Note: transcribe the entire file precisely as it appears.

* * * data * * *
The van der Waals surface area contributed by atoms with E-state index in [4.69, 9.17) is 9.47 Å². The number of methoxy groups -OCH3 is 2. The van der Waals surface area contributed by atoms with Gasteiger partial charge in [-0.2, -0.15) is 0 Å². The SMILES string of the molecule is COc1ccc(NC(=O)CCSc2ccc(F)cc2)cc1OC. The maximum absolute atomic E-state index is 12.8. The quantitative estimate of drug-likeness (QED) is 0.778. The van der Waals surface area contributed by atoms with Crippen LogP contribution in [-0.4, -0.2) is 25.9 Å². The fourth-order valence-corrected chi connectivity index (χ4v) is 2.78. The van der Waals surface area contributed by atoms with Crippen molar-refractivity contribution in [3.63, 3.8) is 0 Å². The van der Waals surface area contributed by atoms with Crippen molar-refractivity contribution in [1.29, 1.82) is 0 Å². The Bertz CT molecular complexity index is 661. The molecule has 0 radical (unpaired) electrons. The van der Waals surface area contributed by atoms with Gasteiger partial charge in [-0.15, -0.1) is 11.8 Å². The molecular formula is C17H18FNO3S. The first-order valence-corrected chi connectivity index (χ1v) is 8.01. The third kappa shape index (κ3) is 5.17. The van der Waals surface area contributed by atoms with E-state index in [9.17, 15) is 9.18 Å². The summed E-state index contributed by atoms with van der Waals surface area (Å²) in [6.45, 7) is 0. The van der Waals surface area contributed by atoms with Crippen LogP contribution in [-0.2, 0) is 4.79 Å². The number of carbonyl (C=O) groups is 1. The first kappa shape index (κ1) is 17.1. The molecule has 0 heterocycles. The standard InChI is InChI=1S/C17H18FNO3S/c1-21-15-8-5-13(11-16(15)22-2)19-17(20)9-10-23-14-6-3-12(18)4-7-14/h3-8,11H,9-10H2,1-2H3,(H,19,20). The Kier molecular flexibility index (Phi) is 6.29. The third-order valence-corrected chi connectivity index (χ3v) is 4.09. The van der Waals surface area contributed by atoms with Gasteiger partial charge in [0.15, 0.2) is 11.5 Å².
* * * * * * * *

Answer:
The van der Waals surface area contributed by atoms with E-state index in [4.69, 9.17) is 9.47 Å². The number of methoxy groups -OCH3 is 2. The van der Waals surface area contributed by atoms with Gasteiger partial charge in [-0.2, -0.15) is 0 Å². The SMILES string of the molecule is COc1ccc(NC(=O)CCSc2ccc(F)cc2)cc1OC. The maximum absolute atomic E-state index is 12.8. The quantitative estimate of drug-likeness (QED) is 0.778. The van der Waals surface area contributed by atoms with Crippen LogP contribution in [-0.4, -0.2) is 25.9 Å². The fourth-order valence-corrected chi connectivity index (χ4v) is 2.78. The van der Waals surface area contributed by atoms with Crippen molar-refractivity contribution in [3.63, 3.8) is 0 Å². The van der Waals surface area contributed by atoms with Crippen molar-refractivity contribution in [1.29, 1.82) is 0 Å². The Bertz CT molecular complexity index is 661. The molecule has 0 radical (unpaired) electrons. The van der Waals surface area contributed by atoms with Gasteiger partial charge in [-0.15, -0.1) is 11.8 Å². The molecular formula is C17H18FNO3S. The first-order valence-corrected chi connectivity index (χ1v) is 8.01. The third kappa shape index (κ3) is 5.17. The van der Waals surface area contributed by atoms with E-state index in [9.17, 15) is 9.18 Å². The summed E-state index contributed by atoms with van der Waals surface area (Å²) in [6.45, 7) is 0. The van der Waals surface area contributed by atoms with Crippen LogP contribution in [-0.2, 0) is 4.79 Å². The number of carbonyl (C=O) groups is 1. The first kappa shape index (κ1) is 17.1. The molecule has 0 heterocycles. The standard InChI is InChI=1S/C17H18FNO3S/c1-21-15-8-5-13(11-16(15)22-2)19-17(20)9-10-23-14-6-3-12(18)4-7-14/h3-8,11H,9-10H2,1-2H3,(H,19,20). The Kier molecular flexibility index (Phi) is 6.29. The third-order valence-corrected chi connectivity index (χ3v) is 4.09. The van der Waals surface area contributed by atoms with Gasteiger partial charge in [0.15, 0.2) is 11.5 Å².